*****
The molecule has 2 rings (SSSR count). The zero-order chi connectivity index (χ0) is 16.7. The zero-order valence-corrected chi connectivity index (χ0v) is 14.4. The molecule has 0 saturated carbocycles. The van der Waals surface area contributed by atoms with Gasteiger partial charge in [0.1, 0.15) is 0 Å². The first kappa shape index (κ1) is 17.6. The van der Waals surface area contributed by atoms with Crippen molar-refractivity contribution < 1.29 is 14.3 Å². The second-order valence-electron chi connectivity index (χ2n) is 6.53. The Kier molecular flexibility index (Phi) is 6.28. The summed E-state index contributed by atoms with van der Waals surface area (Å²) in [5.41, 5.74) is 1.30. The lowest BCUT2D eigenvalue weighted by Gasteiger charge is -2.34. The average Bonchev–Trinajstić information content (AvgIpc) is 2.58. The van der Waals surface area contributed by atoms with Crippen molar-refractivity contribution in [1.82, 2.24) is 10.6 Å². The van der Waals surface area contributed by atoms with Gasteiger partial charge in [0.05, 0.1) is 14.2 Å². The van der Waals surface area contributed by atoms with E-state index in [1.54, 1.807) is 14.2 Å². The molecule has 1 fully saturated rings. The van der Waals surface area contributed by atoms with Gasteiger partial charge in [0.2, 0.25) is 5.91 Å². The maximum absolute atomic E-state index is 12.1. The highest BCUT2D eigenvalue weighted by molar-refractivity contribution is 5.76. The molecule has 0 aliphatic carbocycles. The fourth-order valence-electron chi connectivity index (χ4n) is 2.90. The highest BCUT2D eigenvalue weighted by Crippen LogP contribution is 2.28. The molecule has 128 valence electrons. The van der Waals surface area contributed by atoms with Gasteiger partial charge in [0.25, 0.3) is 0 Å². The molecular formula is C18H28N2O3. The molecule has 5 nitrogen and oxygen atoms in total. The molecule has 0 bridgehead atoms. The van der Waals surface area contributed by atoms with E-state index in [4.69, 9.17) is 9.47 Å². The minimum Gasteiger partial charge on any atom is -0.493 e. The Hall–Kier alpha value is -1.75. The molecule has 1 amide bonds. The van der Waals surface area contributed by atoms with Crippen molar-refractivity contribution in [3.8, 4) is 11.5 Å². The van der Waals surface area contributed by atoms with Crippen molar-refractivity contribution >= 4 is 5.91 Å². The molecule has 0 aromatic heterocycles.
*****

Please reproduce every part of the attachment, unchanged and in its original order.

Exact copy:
The molecule has 2 rings (SSSR count). The zero-order chi connectivity index (χ0) is 16.7. The zero-order valence-corrected chi connectivity index (χ0v) is 14.4. The molecule has 0 saturated carbocycles. The van der Waals surface area contributed by atoms with Gasteiger partial charge in [0.1, 0.15) is 0 Å². The first kappa shape index (κ1) is 17.6. The van der Waals surface area contributed by atoms with Crippen molar-refractivity contribution < 1.29 is 14.3 Å². The second-order valence-electron chi connectivity index (χ2n) is 6.53. The Kier molecular flexibility index (Phi) is 6.28. The summed E-state index contributed by atoms with van der Waals surface area (Å²) in [5.41, 5.74) is 1.30. The lowest BCUT2D eigenvalue weighted by Gasteiger charge is -2.34. The average Bonchev–Trinajstić information content (AvgIpc) is 2.58. The van der Waals surface area contributed by atoms with Crippen molar-refractivity contribution in [1.82, 2.24) is 10.6 Å². The van der Waals surface area contributed by atoms with Gasteiger partial charge in [0.05, 0.1) is 14.2 Å². The van der Waals surface area contributed by atoms with E-state index in [1.54, 1.807) is 14.2 Å². The molecule has 1 fully saturated rings. The van der Waals surface area contributed by atoms with Gasteiger partial charge in [0.2, 0.25) is 5.91 Å². The maximum absolute atomic E-state index is 12.1. The highest BCUT2D eigenvalue weighted by molar-refractivity contribution is 5.76. The molecule has 0 aliphatic carbocycles. The fourth-order valence-electron chi connectivity index (χ4n) is 2.90. The highest BCUT2D eigenvalue weighted by Crippen LogP contribution is 2.28. The molecule has 128 valence electrons. The van der Waals surface area contributed by atoms with Gasteiger partial charge in [0.25, 0.3) is 0 Å². The molecular formula is C18H28N2O3. The molecule has 5 nitrogen and oxygen atoms in total. The molecule has 0 bridgehead atoms. The van der Waals surface area contributed by atoms with E-state index in [4.69, 9.17) is 9.47 Å². The minimum Gasteiger partial charge on any atom is -0.493 e. The Hall–Kier alpha value is -1.75. The molecule has 1 amide bonds. The van der Waals surface area contributed by atoms with Crippen molar-refractivity contribution in [3.8, 4) is 11.5 Å². The van der Waals surface area contributed by atoms with Crippen molar-refractivity contribution >= 4 is 5.91 Å². The molecule has 0 aromatic heterocycles.